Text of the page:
Chapter 5In this chapter we considered one of the violations of the classical linear regression model, namely, heteroscedasticity, which is generally found in cross-sectional data. Although heteroscedasticity does not destroy the unbiasedness and consistency properties of OLS estimators, the estimators are less efficient, making statistical inference less reliable if we do not correct the usual OLS standard errors.
Before we solve the problem of heteroscedasticity, we need to find out if we have the problem in any specific application. For this purpose we can examine the squared residuals from the original model or use some formal tests of heteroscedasticity, such as the Breusch–Pagan and White’s tests. If one or more of these tests show that we have the heteroscedasticity problem, we can then proceed to remediation of the problem.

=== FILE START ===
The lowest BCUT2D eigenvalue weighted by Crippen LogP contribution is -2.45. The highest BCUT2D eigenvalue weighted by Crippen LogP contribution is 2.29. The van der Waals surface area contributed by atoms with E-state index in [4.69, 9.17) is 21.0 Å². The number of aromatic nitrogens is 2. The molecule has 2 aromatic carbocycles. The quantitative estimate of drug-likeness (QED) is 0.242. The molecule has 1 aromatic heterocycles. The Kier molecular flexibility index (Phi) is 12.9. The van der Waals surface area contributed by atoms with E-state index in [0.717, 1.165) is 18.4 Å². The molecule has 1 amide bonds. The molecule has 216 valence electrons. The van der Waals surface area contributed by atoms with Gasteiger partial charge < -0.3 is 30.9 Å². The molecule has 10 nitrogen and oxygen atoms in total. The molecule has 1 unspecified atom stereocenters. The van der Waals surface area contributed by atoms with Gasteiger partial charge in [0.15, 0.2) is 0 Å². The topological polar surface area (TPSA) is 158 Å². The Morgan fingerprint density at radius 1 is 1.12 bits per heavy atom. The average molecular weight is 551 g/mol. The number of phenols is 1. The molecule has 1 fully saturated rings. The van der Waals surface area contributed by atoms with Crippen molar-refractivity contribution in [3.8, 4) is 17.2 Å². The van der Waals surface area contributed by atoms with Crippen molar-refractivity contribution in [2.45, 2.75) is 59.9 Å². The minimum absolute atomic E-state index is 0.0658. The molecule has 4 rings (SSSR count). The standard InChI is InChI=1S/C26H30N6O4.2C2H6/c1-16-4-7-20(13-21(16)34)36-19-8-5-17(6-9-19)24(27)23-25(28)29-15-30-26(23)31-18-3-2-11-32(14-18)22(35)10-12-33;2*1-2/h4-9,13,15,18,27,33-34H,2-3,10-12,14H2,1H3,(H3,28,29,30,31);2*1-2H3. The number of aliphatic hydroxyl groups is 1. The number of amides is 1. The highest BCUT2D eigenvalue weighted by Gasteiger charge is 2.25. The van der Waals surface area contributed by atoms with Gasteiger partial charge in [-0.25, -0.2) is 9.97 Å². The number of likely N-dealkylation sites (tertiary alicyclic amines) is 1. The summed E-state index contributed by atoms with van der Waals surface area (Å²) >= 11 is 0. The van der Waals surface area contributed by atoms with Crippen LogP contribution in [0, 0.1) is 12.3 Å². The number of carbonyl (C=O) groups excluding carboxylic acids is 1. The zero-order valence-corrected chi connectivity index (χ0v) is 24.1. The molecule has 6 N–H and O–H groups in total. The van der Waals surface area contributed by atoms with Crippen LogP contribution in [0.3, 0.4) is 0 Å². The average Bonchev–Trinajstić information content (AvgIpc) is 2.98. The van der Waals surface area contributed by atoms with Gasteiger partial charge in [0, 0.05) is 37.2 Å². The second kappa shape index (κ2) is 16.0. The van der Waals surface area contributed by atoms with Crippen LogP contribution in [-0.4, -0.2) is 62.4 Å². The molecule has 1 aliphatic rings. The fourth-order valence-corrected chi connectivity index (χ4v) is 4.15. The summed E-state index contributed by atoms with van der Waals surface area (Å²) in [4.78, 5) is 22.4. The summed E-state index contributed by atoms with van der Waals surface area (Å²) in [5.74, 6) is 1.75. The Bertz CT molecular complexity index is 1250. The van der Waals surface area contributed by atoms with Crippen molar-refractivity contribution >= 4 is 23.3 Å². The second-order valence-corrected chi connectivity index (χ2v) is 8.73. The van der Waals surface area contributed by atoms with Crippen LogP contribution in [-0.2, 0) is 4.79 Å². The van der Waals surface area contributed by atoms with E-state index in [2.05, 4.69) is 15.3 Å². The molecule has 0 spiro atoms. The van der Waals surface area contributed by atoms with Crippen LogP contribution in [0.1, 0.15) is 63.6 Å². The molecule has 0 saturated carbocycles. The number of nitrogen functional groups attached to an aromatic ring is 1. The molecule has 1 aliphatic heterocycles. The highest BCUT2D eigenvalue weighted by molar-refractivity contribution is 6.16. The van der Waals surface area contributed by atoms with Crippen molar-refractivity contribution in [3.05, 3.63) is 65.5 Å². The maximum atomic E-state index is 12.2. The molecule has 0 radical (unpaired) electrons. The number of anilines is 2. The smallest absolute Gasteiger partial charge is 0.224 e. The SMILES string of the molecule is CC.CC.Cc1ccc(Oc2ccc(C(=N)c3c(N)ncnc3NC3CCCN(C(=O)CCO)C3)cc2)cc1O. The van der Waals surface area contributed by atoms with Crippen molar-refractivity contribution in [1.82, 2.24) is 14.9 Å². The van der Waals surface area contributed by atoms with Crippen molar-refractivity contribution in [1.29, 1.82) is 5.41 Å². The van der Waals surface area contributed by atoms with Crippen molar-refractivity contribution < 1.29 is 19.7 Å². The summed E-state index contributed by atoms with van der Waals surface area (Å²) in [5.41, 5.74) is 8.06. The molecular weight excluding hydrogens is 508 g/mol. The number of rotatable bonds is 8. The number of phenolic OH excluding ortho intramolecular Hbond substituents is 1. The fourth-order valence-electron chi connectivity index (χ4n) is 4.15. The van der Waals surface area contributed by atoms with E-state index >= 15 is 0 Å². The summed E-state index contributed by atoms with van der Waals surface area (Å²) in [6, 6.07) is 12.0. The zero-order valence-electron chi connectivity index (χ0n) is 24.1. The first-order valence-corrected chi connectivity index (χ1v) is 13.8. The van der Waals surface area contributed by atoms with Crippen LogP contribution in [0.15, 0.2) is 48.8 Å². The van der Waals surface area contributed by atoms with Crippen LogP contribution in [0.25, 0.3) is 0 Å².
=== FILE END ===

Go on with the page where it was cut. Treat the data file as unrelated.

Using some educated guesses of the likely nature of _i 2 we transform the original model, estimate it, and subject it to heteroscedasticity tests. If these tests suggest that there is no heteroscedasticity problem in the transformed model, we may not reject the transformed model. If, however, the transformed model shows that the problem of heteroscedasticity still persists, we can look for another transformation and repeat the cycle again.
However, all this labor can be avoided if we have a sufficiently large sample, because in that case we can obtain heteroscedasticity-corrected standard errors, using the procedure suggested by White. The corrected standard errors are known as robust standard errors. Nowadays there are several micro data sets that are produced by several agencies that have a large number of observations, which makes it possible to use the robust standard errors in regression models suspected of the heteroscedasticity problem.